The Silva School of Journalism: Bad Taste, Bigotry Presented as News

Jesús and Mario aren’t related, they are joined together by their hateful, #fakenews style. If only the illegitimate Hate Law applied to chavista journalists.

Venezuelan Migrants Try Finding True North: Tempting but Risky

After shortages, oppression and shortcomings, Venezuelan migrants stay illegally in the U.S., because they don’t understand how risky it is to mess with American immigration laws.

Reverse Transition, Venezuelan Style

There’s plenty of studies about how to transition back into democracy after dictatorships fall. Venezuela managed to do it the other way around.

The Other Price of the Venezuelan Exodus: Shortage of Skilled Workers

The growing diaspora is undoubtedly affecting critical sectors of the country, like healthcare, education and electrical infrastructure.

Governing Anonymously Allows Willy Casanova to Stay Inefficient

Willy Casanova, Maracaibo mayor, decides to do nothing and govern via press release. Notoriety in his case, would be counterproductive, so he takes advantage of a misinformed city.

June 4, 1830: Sucre Assassinated in Berruecos

The Libertador trusted and admired Sucre. So Bolívar’s enemies got rid of the man who could become his successor.

Totalitarianism, Actually

‘Totalitarianism’ isn’t just another word for ‘dictatorship’. It’s different, and much worse: a system that destroys all human bonds in a society. It’s something we hadn’t really seen in Venezuela...until now.

RCTV Was the First of Many: On Chavismo and Freedom of...

The steady decline of freedom of speech in Venezuela started when the government conveniently removed RCTV from the airwaves. Unfortunately, it wasn’t the last.

What Does the Latest OAS Report Really Mean?

A 400-page report commissioned by the OAS’ Secretary General sums up the horrors endured by arbitrarily detained Venezuelans. The one to blame: the Maduro government. What happens next? Will there be justice?

El País on Venezuela’s Lost Generation

Magnus Boding pens a piece for El País on the country’s young adults that will make you yearn for beach parties and friends you won’t see again.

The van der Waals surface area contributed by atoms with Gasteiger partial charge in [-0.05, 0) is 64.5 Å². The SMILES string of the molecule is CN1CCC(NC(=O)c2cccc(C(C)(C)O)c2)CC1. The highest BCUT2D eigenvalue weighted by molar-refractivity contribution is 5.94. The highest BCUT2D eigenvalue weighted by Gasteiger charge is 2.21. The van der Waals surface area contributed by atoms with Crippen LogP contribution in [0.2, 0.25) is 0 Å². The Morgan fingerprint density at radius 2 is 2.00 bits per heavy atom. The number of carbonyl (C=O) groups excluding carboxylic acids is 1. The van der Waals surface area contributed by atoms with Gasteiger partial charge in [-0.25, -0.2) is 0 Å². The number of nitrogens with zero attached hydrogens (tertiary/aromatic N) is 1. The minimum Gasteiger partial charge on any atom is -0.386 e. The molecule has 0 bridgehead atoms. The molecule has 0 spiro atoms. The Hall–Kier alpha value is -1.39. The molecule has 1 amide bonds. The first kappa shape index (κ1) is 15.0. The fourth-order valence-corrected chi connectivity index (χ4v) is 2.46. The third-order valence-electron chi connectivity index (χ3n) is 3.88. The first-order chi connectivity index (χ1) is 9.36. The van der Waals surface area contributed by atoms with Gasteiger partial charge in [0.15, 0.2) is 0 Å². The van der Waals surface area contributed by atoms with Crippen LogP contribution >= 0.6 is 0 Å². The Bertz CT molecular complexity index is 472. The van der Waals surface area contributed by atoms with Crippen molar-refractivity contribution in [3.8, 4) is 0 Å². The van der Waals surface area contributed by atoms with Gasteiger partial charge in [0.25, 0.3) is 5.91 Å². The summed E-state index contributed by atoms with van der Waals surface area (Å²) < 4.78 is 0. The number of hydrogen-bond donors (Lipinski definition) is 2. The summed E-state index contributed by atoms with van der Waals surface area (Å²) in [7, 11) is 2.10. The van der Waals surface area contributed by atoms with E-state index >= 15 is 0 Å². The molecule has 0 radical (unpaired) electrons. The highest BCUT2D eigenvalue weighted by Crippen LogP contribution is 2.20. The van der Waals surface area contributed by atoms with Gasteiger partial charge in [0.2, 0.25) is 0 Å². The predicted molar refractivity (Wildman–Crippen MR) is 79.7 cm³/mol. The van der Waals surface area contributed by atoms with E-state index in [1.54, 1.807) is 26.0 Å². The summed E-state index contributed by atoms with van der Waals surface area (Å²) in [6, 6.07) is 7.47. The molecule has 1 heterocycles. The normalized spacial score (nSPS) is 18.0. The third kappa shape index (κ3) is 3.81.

Die Abroad from Yellow Fever, Ask Me How

For fifty cents, you too can cause a yellow fever epidemic and an international health crisis out of sheer desperation or plain journalistic curiosity.

Desolation and Fear Reign on Election Day at Gran Misión Vivienda...

A young mother living in a State’s Housing Program building had to suck it up on election day, afraid of Big Brother’s reprisal for not voting... or was it opportunism?

OAS: ‘Crimes Against Humanity Have Been Committed in Venezuela’

A long-awaited report by a panel of independent experts appointed by the OAS just came out: there’s sufficient evidence of crimes against humanity in Venezuela.

Empresas Polar Brings Us The FIFA World Cup: Noble or Lame?

Venezuela’s most important private food company makes a surprising move into our media landscape by making sure the entire country can enjoy the upcoming FIFA World Cup.

Steemit: A Lifesaver Amid Hyperinflation

After the math doesn’t check out at the end of each quincena, resourceful Venezuelans turn to making extra income online on a platform called Steemit to save the month and beat hyperinflation and the crisis.

May 20: No Money, No Votes

The May 20 election revealed an obvious fact: When the chavista apparatus runs out of money or resources, they run out of votes, support and ways to incentivize or, let’s be frank, intimidate people into voting for them.

Propaganda Without Borders: The Venezuelan Health Ministry Lies in Switzerland

The Venezuelan Health Ministry lies in a WHO summit in Geneva. Vice-Minister Parada’s statement was as disgusting as you might expect.

Andrés Bello, Lino Gallardo and the National Anthem

You thought you knew who authored the lyrics and composed the music to our Gloria al Bravo Pueblo because you learned it in school, but they taught us wrong.

Office Buildings and Ongoing Construction Sites in Caracas: Do We Even...

Many multinational companies found in office buildings and construction sites in Caracas a nice place to park their bolivars and construction companies borrowed to meet that demand. Now the music stopped, banks are not giving money away anymore and those companies now own empty, useless office space.

On ‘Election Day’, Nobody Voted Because The Candidates Sucked

These are the reasons why I have a problem with Mr. Toro’s assessment of the non-election election.

Tougher U.S. Sanctions on Venezuela: An Escalating Crisis

The White House is getting tougher on Nicolás Maduro and his allies. But why did they take so long? A new article gives us a look on how U.S. policy on Venezuela is starting to change.

How to Fix a Humanitarian Crisis If Nobody Dares To Call...

The debate over whether to openly call what is happening in Venezuela a “crisis” seems to be maturing. Even the Venezuelan government, albeit timidly, is starting to recognize it as one: They did so a couple of weeks ago in Washington, DC.

How Chavismo Makes the Water Taps Run Dry

The water taps are dry and it’s chavismo’s fault, says The Economist.

Trump Tightens Financial Sanctions on Maduro Regime: What Does it Mean?

With an Executive Order signed yesterday by Donald Trump, the U.S. government limits Maduro’s abilities to save himself and the rest of chavismo from the financial crisis they’re in.